Re: [dev] Interesting post about X11

From: Aled Gest <>
Date: Tue, 22 Jun 2010 18:27:18 +0100

>  * Because manual memory management is a mess.
>  * Because some data structures and algorithms (red-black trees, for a
>    classic example) are extremely cumbersome in C compared to other
>    languages.

Hiding complexity from a programmer does not improve the situation, it
simply removes the requirement of the programmer having to think about
what they're doing.

Every good programmer should understand what their code does at the
machine level, because that's what programing is about, instructing a
machine. Adding layers of abstraction that obfuscate what's really
happening is a bad thing imho.

>  * Because adding on to C to fix its many small warts would be a mess
>    (it can be less bad than C++ and still very bad).

Do you say that because of the syntactic structure of C, or because of
the way the standard is developed?

> Not all modern languages have to be towers of complexity: Scheme and SML
> are two very simple and elegant languages, and even Haskell 98 can
> really be kept in your head in its entirety.

I don't think any language _should_ be towers of complexity. But your
notion of elegance seems to be quite different from mine. Personally I
see code clarity as a component of elegance, and from a syntactic
perspective I've yet to see any faithful Lisp dialect that competes
with well structured C code.

I realize I may be throwing my self into a fire by bringing up
parenthesis hell, but I believe it's an important point. From a
practical standpoint, syntactic clarity is very important, and
syntactically Scheme, like Lisp, is a horrible mess by design.

I've seen people argue that aversion to over-use of parentheses is
simply psychological conditioning from using languages with a
different syntax, but I disagree. Over-use of any one symbol for
punctuation reduces the brain's ability to quickly and effortlessly
categorize distinct sequences within text.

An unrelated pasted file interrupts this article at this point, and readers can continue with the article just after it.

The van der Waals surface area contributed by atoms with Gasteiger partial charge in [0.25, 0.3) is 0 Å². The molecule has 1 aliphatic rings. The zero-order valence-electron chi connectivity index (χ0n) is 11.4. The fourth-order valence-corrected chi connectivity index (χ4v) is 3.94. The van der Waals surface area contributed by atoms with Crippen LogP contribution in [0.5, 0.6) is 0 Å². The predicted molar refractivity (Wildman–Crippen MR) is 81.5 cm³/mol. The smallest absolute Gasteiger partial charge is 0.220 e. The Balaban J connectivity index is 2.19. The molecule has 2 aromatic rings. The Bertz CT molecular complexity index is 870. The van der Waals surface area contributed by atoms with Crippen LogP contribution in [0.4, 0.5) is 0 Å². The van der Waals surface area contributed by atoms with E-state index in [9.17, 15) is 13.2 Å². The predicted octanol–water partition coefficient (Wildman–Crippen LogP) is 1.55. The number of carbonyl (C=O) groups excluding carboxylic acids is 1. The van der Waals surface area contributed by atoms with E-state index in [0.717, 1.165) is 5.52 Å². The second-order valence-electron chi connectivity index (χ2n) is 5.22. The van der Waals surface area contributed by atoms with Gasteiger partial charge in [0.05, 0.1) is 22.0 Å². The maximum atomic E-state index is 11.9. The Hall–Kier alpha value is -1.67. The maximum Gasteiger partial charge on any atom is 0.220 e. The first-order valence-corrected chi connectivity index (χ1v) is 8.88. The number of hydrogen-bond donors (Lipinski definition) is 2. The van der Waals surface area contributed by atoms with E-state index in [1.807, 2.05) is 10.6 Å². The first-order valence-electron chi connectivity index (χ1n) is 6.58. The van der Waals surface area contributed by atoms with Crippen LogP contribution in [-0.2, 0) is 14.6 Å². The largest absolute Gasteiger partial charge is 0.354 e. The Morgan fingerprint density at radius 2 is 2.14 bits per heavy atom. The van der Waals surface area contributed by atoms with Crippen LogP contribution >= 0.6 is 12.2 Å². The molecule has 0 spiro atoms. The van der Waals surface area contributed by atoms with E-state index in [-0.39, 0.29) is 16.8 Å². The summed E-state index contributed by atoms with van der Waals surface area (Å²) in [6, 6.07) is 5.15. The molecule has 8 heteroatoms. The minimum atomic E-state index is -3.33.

Conversely I've seen people argue that the power of languages like
Scheme are such that it is possible to create an entirely different
language through meta-programing. While I have nothing against the
concept of meta-programing, I don't see the point in choosing a
language if for it to behave the way you want you must first mutate it
into an entirely different language.

Don't get me wrong, C is far from perfect and there are many ways I
believe it could be improved. For example:

- A powerful pre-processor that supports real scripting.
- Better support for implementing abstract data types.
- Greater context granularity.
- Support for generators and concurrent programming methods.
- Support for custom calling conventions.
- Standardized support for passing meta information such as 'type'.
- Support for stub functions that are guaranteed to be inlined.

I believe those features, if implemented properly, would give the
programmer greater power over what the code does, and provide greater
ease for implementing particular models, without adding an extra layer
of obfuscation.

Of course all this is simply my opinion, we're all free to choose
whatever programming language we wish to use. My point of contention
comes from Robert Ransom's suggestion that people *should* be using
Scheme for everything, without offering any practical reason for
people to change.

Al Gest
Received on Tue Jun 22 2010 - 17:27:18 UTC

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